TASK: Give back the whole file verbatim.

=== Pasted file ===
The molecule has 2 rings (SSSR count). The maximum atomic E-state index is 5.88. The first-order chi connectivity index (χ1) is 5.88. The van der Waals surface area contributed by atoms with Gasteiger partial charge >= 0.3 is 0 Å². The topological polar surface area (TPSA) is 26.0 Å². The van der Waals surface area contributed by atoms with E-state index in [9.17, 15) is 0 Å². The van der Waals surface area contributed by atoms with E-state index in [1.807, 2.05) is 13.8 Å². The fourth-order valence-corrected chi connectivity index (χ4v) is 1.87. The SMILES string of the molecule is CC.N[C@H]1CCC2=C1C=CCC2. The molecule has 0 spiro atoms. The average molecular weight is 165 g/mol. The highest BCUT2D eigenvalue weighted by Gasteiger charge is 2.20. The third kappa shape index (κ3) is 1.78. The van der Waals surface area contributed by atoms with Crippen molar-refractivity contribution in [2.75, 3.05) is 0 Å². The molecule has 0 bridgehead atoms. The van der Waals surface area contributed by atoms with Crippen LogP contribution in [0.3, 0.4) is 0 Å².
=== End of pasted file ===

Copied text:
The molecule has 2 rings (SSSR count). The maximum atomic E-state index is 5.88. The first-order chi connectivity index (χ1) is 5.88. The van der Waals surface area contributed by atoms with Gasteiger partial charge >= 0.3 is 0 Å². The topological polar surface area (TPSA) is 26.0 Å². The van der Waals surface area contributed by atoms with E-state index in [9.17, 15) is 0 Å². The van der Waals surface area contributed by atoms with E-state index in [1.807, 2.05) is 13.8 Å². The fourth-order valence-corrected chi connectivity index (χ4v) is 1.87. The SMILES string of the molecule is CC.N[C@H]1CCC2=C1C=CCC2. The molecule has 0 spiro atoms. The average molecular weight is 165 g/mol. The highest BCUT2D eigenvalue weighted by Gasteiger charge is 2.20. The third kappa shape index (κ3) is 1.78. The van der Waals surface area contributed by atoms with Crippen molar-refractivity contribution in [2.75, 3.05) is 0 Å². The molecule has 0 bridgehead atoms. The van der Waals surface area contributed by atoms with Crippen LogP contribution in [0.3, 0.4) is 0 Å².